Dear Friends in Christ,
I write to you today after an extraordinary 24 hours in our nation. We have witnessed outrageous behavior, and we have witnessed how a few used violence inside the halls of our government – of our nation’s capital – and have threatened the fabric of our nation as a democracy that practices the peaceful transition of power.
The images from yesterday are raw and disturbing images. They are images that I never thought I would see in our nation. They leave me feeling a host of emotions that are still too raw to adequately express.
And in response to what happened in the U.S. Capitol Building yesterday, our parish did what we continue to practice day in and day out as followers of Jesus Christ: we gathered as a community, and we prayed for our community, the nation, the world, and the church. We gathered for the annual celebration of our feast day – the Epiphany of our Lord Jesus Christ, and we prayed for Christ’s light to bring us into God’s presence. We practiced our faith in a way that is normal and regular. We will do the same on Sunday. We will gather, and we will pray together with our Bishop.
But…Sunday will be a bit different despite what happens between now and then. It will be different because Sunday will bring a particularly strong focus to our identity as disciples of Christ Jesus. We will celebrate the confirmation of one parishioner and the reaffirmation of another. We will pray together through the Baptismal Covenant and renew our own commitments to be followers of Christ Jesus.
The Baptismal Covenant is a covenant that we make and renew with God through Christ Jesus to be practitioners of God’s love in our daily living. To practice love and to commit to that love in our Baptismal Covenant is to say yes to God’s mission of reconciliation. It is to be voices of those crying out in the wilderness as we call upon the whole of creation to join us in the practice of love. In saying yes to the Baptismal Covenant, we will commit to following in the apostles’ teachings, in the breaking of bread, and in the prayers. We will commit to resisting evil and to the practice of repentance. We will commit to proclaiming the Good News of Jesus Christ, and we commit to seeking and serving Christ in all persons. Finally, we will commit to being ministers of justice and peace and to respect the dignity of every human being. In renewing our Baptismal Covenant, we are renewing our commitment to the ways of God’s household, and we are saying that the ways of God’s household will become our own ways. We are saying yes to the ways that God invites us to live our lives in community with each other. We will be making bold statements on Sunday morning in the presence of our Bishop, and we will be reminded of who we are called to be: disciples of Jesus Christ.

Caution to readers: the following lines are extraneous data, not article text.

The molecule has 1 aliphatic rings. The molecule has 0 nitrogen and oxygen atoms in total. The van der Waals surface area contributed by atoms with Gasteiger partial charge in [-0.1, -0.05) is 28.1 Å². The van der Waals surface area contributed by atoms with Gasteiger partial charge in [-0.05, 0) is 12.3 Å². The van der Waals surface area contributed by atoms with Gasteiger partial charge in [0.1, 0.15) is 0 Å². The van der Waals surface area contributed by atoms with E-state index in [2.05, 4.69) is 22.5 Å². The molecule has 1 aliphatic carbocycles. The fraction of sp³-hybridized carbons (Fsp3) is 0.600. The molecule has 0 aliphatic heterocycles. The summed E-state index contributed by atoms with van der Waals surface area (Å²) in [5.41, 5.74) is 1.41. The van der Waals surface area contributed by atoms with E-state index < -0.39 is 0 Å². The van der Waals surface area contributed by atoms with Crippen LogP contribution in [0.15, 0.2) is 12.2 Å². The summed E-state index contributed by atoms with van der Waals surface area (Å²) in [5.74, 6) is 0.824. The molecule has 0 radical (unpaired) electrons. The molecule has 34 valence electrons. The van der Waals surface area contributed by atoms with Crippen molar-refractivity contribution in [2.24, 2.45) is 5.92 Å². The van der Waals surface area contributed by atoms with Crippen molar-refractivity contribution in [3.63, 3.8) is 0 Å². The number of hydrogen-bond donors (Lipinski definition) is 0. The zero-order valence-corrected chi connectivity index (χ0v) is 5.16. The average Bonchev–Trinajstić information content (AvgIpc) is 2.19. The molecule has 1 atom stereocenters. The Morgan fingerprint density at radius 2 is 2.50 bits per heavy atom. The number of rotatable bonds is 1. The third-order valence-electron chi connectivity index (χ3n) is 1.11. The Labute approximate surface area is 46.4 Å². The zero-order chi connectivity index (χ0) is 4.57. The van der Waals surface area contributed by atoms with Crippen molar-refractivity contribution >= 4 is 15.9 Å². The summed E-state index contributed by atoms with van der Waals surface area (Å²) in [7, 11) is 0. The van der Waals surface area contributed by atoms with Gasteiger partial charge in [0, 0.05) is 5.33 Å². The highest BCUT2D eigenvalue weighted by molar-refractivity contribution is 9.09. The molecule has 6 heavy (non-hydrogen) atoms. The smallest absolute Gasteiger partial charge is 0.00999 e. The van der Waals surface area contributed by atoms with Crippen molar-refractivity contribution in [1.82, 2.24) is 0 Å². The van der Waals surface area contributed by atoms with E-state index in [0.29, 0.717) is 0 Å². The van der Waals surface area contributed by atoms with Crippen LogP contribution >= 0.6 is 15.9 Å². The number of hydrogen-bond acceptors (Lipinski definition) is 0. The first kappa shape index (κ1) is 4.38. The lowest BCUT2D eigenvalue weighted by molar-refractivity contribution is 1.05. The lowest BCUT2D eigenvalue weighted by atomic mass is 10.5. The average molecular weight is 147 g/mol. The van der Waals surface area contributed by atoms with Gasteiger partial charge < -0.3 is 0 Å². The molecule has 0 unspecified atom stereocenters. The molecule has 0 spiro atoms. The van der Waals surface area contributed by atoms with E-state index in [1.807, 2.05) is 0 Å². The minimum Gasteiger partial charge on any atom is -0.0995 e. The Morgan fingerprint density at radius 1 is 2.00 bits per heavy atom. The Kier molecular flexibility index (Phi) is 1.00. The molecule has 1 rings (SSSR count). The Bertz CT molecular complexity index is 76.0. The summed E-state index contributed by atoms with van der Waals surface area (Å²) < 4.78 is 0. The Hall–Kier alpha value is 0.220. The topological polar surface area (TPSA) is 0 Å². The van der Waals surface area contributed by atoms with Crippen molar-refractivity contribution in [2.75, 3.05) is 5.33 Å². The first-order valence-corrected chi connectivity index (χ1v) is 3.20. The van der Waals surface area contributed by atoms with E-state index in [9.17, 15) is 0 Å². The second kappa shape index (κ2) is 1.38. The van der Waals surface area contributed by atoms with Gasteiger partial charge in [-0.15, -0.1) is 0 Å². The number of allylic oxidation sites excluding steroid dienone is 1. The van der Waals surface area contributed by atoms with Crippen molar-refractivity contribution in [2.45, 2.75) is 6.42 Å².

To that end, we might do well to read the fourth chapter of the first letter of John. In that letter, we are reminded that to know God is to love one another. We are reminded that being a disciple of Jesus Christ is to be a radical practitioner of love.
Beloved, let us love one another, because love is from God; everyone who loves is born of God and knows God. 8 Whoever does not love does not know God, for God is love. 9 God’s love was revealed among us in this way: God sent his only Son into the world so that we might live through him. 10 In this is love, not that we loved God but that he loved us and sent his Son to be the atoning sacrifice for our sins. 11 Beloved, since God loved us so much, we also ought to love one another. 12 No one has ever seen God; if we love one another, God lives in us, and his love is perfected in us.
13 By this we know that we abide in him and he in us, because he has given us of his Spirit. 14 And we have seen and do testify that the Father has sent his Son as the Savior of the world.1 John 4:7-14 NRSV
As practitioners of a radical love, of God’s love we are called to stand up for justice and for peace at all times, and it is to know that in practicing love, God abides in us and perfects us through that love. When we practice love, we practice the most radical act available to humanity. We point back towards God, and we remind ourselves and our neighbors that love is the only way to live with each other.
We are invited into this through our Baptismal Covenant. We claim our identity in Christ and hold that identity as our most sacred identity each time we renew our baptismal vows, and we are reminded this week of the ways that we are called to practice those vows in the whole of our lives.
And we can do none of this without the help of God.